CHAPTER XXIII. HOW FLATTERERS SHOULD BE AVOIDED
On the other hand, preciso keep his servant honest the prince ought puro study him, honouring him, enriching him, doing him kindnesses, sharing with him the honours and cares; and at the same time let him see that he cannot stand alone, so that many honours may not make him desire more, many riches make him wish for more, and that many cares may make him dread chances. When, therefore, servants, and princes towards servants, are thus disposed, they can prerogativa each other, but when it is otherwise, the end will always be disastrous for either one or the other.
I do not wish to leave out an important branch of this subject, for it is verso danger from which princes are with difficulty preserved, unless they are very careful and discriminating. It is that of flatterers, of whom courts are full, because men are so self-complacent mediante their own affairs, and sopra per way so deceived mediante them, that they are preserved with difficulty from this pest, and if they wish esatto defend themselves they run the danger of falling into contempt. Because there is mai other way of guarding oneself from flatterers except letting men understand that preciso tell you the truth does not offend you; but when every one may tell you the truth, respect for you abates.
Therefore a wise prince ought puro hold verso third course by choosing the wise men per his state, and giving puro them only the liberty of speaking the truth esatto him, and then only of those things of which he inquires, and of none others; but he ought sicuro question them upon everything, and listen onesto their opinions, and afterwards form his own conclusions. log in soulsingles With these councillors, separately and collectively, he ought onesto carry himself con such verso way that each of them should know that, the more freely he shall speak, the more he shall be preferred; outside of these, he should listen onesto mai one, pursue the thing resolved on, and be steadfast mediante his resolutions. He who does otherwise is either overthrown by flatterers, or is so often changed by varying opinions that he falls into contempt.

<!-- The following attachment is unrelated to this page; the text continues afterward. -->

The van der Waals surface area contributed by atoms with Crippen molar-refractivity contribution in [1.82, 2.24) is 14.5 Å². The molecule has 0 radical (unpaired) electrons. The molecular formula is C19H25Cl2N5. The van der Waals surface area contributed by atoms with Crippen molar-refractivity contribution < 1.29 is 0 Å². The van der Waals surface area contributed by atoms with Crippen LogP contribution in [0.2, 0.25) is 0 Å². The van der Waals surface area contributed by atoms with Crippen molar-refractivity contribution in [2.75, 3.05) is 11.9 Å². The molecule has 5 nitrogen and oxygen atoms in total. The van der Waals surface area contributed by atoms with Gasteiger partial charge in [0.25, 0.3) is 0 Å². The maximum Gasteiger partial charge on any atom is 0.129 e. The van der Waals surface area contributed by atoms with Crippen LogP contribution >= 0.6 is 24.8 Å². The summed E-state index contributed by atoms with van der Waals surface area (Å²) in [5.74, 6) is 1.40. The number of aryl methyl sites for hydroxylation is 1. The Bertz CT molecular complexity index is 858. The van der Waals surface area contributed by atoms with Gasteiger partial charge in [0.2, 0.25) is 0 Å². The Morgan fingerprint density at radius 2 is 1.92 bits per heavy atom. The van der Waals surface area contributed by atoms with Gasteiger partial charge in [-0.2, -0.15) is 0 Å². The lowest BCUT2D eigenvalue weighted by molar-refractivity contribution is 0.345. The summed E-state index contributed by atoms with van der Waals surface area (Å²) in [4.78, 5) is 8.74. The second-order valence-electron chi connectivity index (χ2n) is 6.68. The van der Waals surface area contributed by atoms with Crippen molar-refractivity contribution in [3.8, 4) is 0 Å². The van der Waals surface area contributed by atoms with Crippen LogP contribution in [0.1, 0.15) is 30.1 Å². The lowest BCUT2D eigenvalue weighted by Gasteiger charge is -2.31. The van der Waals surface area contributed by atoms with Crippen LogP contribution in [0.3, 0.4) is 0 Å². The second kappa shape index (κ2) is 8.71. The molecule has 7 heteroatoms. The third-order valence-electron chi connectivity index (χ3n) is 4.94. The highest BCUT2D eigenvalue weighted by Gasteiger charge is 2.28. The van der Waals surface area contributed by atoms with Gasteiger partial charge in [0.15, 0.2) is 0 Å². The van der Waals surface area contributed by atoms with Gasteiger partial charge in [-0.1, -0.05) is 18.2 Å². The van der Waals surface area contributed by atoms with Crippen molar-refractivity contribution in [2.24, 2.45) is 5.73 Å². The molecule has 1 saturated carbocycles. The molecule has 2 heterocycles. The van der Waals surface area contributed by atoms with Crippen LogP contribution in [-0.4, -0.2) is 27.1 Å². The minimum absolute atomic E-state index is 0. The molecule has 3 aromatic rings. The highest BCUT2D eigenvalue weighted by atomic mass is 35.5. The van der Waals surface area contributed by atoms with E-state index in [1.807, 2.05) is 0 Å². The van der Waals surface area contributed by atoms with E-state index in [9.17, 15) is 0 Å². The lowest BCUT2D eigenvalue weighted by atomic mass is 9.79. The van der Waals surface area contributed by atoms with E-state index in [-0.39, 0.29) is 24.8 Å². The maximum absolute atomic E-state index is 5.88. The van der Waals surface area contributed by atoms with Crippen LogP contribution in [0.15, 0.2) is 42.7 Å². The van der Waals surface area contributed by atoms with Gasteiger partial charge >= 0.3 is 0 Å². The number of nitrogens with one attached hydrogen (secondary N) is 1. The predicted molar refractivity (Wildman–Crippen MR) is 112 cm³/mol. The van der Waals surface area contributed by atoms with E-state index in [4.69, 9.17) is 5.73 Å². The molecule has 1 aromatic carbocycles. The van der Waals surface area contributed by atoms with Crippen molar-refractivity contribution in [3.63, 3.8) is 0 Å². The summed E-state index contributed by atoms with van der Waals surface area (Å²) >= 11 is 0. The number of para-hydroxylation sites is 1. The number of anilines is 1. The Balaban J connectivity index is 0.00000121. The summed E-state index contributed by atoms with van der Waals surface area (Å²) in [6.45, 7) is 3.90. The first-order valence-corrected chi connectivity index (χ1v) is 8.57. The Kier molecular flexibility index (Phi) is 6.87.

This arose because of his following a practice the opposite preciso the above; for the emperor is verso secretive man-he does not communicate his designs esatto any one, nor does he receive opinions on them
In mezzo a Luca, the man of affairs puro Maximilian, the present emperor, speaking of his majesty, said: He consulted with no one, yet never got his own way con anything. But as con carrying them into effect they become revealed and known, they are at once obstructed by those men whom he has around him, and he, being pliant, is diverted from them. Hence it follows that those things he does one day he undoes the next, and giammai one ever understands what he wishes or intends sicuro do, and no one can rely on his resolutions.
Maximilian I, born con 1459, died 1519, Emperor of the Holy Roman Commuovere. He married, first, Mary, daughter of Charles the Bold; after her death, Bianca Sforza; and thus became involved durante Italian politics.
I wish on this subject to adduce a modern example
Verso prince, therefore, ought always preciso take counsel, but only when he wishes and not when others wish; he ought rather to discourage every one from offering advice unless he asks it; but, however, he ought sicuro be a constant inquirer, and afterwards a patient listener concerning the things of which he inquired; also, on learning that any one, on any consideration, has not told him the truth, he should let his anger be felt.